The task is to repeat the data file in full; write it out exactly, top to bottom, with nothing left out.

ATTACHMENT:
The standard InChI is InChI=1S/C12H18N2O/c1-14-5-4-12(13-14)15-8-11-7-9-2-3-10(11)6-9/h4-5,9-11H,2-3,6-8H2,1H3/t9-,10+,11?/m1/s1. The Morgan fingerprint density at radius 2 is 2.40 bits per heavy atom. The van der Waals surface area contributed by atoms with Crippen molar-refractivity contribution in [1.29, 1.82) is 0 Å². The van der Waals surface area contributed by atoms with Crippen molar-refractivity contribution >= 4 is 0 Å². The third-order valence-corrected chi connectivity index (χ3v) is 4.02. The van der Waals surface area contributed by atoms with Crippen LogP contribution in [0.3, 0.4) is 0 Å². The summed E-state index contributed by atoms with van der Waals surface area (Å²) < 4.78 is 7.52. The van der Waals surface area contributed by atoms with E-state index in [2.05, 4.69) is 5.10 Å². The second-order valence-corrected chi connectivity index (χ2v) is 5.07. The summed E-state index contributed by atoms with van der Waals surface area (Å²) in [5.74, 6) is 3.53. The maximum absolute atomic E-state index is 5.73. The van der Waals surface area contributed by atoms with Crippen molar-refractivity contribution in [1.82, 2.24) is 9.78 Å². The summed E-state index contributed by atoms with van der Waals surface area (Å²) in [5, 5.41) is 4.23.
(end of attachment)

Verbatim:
The standard InChI is InChI=1S/C12H18N2O/c1-14-5-4-12(13-14)15-8-11-7-9-2-3-10(11)6-9/h4-5,9-11H,2-3,6-8H2,1H3/t9-,10+,11?/m1/s1. The Morgan fingerprint density at radius 2 is 2.40 bits per heavy atom. The van der Waals surface area contributed by atoms with Crippen molar-refractivity contribution in [1.29, 1.82) is 0 Å². The van der Waals surface area contributed by atoms with Crippen molar-refractivity contribution >= 4 is 0 Å². The third-order valence-corrected chi connectivity index (χ3v) is 4.02. The van der Waals surface area contributed by atoms with Crippen LogP contribution in [0.3, 0.4) is 0 Å². The summed E-state index contributed by atoms with van der Waals surface area (Å²) < 4.78 is 7.52. The van der Waals surface area contributed by atoms with E-state index in [2.05, 4.69) is 5.10 Å². The second-order valence-corrected chi connectivity index (χ2v) is 5.07. The summed E-state index contributed by atoms with van der Waals surface area (Å²) in [5.74, 6) is 3.53. The maximum absolute atomic E-state index is 5.73. The van der Waals surface area contributed by atoms with Crippen molar-refractivity contribution in [1.82, 2.24) is 9.78 Å². The summed E-state index contributed by atoms with van der Waals surface area (Å²) in [5, 5.41) is 4.23.